#   (use "git checkout -- <file>..." to discard changes in working directory)
#	modified:   _gmods/dsp_content_footer.cfm

$ git add _gmods/dsp_content_footer.cfm 
$ git status
# On branch master
# Changes to be committed:
#   (use "git reset HEAD <file>..." to unstage)
#	modified:   _gmods/dsp_content_footer.cfm

$ git commit -m "Updated Content Footer"

After we commit the file, we need to Push the file to the Bit Bucket Remote Depo... and now once this is complete, Production and Bit Bucket Remote Repo are Version 2.1 and Dev is 3

$ git push
Counting objects: 7, done.
Delta compression using up to 8 threads.
Compressing objects: 100% (4/4), done.
Writing objects: 100% (4/4), 569 bytes, done.
Total 4 (delta 3), reused 0 (delta 0)
   c600e77..07a5ac1  master -> master

Now, this is where the code clash could happen. Dev has gone from Version 2 to Version 3 directly, while Production went from 2 to 2.1... so Dev never got the .1 update. So now, we need to Pull the .1 update from the Git Remote Repo on Bit Bucket. 

Remember, Git is smart, so instead of overwriting Dev with Productions changes (like FTP would if you were working with older tools), Git will see that there is a file conflict, and try and resolve it... lets look at how that works.

$ git pull
remote: Counting objects: 7, done.
remote: Compressing objects: 100% (4/4), done.
remote: Total 4 (delta 3), reused 0 (delta 0)
Unpacking objects: 100% (4/4), done.
   c600e77..07a5ac1  master     -> origin/master
Merge made by recursive.

So we perform a git pull (we do not state the location, as we only have 1 remote, and 1 branch, so git instantly knows what to pull... if you have multiple remotes and or branches, you would need to be more specific)... and all looks good, but wait, that final line... what does it say?

Merge made by recursive.

That means Git noticed that there was a possible conflict, but it was one that it could figure out automatically. If this was not the case, a code clash would have temporarily corrupted that file by making it into a DIFF file, and having a copy of both files in the one file. The conflict would not have been as damaging though, because we had the merge on the Dev side, and it could be quickly resolved, and no live customers / clients / visitors never saw a problem on production.

So now, we have the following status of our repos.

  • Bit Bucket Repo - Version 2.1
  • Production Server - Version 2.1
  • Dev Server - Version 3.0 (including the .1 update)

So now we have merged our sets of changes, now we are finally ready to Push from Dev to Remote, and then Pull from Production, like we said initially. This practice of checking Production first doesn't apply for all situations, but because of our CMS and how we want to include Website Resources in our Repos, we have to follow these preliminary steps before pushing from Dev to Production.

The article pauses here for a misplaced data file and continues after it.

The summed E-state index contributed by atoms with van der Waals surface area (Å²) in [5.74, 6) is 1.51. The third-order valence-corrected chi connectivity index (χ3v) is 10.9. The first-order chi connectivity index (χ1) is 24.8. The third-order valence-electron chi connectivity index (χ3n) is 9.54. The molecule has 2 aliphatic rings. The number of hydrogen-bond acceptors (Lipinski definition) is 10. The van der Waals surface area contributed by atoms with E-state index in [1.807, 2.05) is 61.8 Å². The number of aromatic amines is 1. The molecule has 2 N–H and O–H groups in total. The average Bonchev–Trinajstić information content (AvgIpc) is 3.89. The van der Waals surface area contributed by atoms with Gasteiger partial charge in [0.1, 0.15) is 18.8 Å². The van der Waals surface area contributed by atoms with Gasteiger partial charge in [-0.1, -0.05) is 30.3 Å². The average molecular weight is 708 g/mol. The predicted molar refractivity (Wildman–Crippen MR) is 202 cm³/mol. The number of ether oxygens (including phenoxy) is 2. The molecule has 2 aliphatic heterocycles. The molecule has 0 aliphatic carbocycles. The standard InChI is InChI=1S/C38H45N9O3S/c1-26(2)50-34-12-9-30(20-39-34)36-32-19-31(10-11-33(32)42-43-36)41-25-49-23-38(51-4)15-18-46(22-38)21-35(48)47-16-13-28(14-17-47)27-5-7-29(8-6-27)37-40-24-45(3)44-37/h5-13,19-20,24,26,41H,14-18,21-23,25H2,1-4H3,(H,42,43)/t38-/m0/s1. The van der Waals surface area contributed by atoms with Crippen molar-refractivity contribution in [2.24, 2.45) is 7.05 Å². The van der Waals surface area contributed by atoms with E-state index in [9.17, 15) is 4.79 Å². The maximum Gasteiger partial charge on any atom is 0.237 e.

Ok, so now, lets make sure our changes have been tracked, staged, and committed (not shown in this case - view other entries for how to track stage and commit changed)... then we can do our Git Push.

$ git push
Counting objects: 16, done.
Delta compression using up to 8 threads.
Compressing objects: 100% (8/8), done.
Writing objects: 100% (9/9), 896 bytes, done.
Total 9 (delta 5), reused 0 (delta 0)
   07a5ac1..ac30df9  master -> master

Now, our Repos look like this.

  • Bit Bucket Repo - Version 3.0 including 2.1 update
  • Production Server - Version 2.1
  • Dev Server - Version 3.0 including 2.1 update

Now, the Dev server is merged and up to date, and so is our Bit Bucket Repo, so we can just pull the changed on Production from the Remote Bit Bucket Repo.

$ git pull
remote: Counting objects: 16, done.
remote: Compressing objects: 100% (8/8), done.
remote: Total 9 (delta 5), reused 0 (delta 0)
Unpacking objects: 100% (9/9), done.
   07a5ac1..ac30df9  master     -> origin/master
Updating 07a5ac1..ac30df9
 _gmods/pdfs/.gitignore  |    5 +++++
 errors/dumps/.gitignore |    6 ++++++
 2 files changed, 11 insertions(+), 0 deletions(-)
 create mode 100644 _gmods/pdfs/.gitignore
 create mode 100644 errors/dumps/.gitignore

The git pull was successful... and you can see what the pull did. Obviously in this case, my Version 3 upgrade was a couple of gitignore files. Good timing, as those are coming up soon in the Git for Dummies series, as we start to use Git more, we want to customize git options, so we know what files we want to track, what files we do not want to track, and learn a few more tricks out of the very cool and powerful Git Magic Trick bag.

Check back soon... thanks for reading.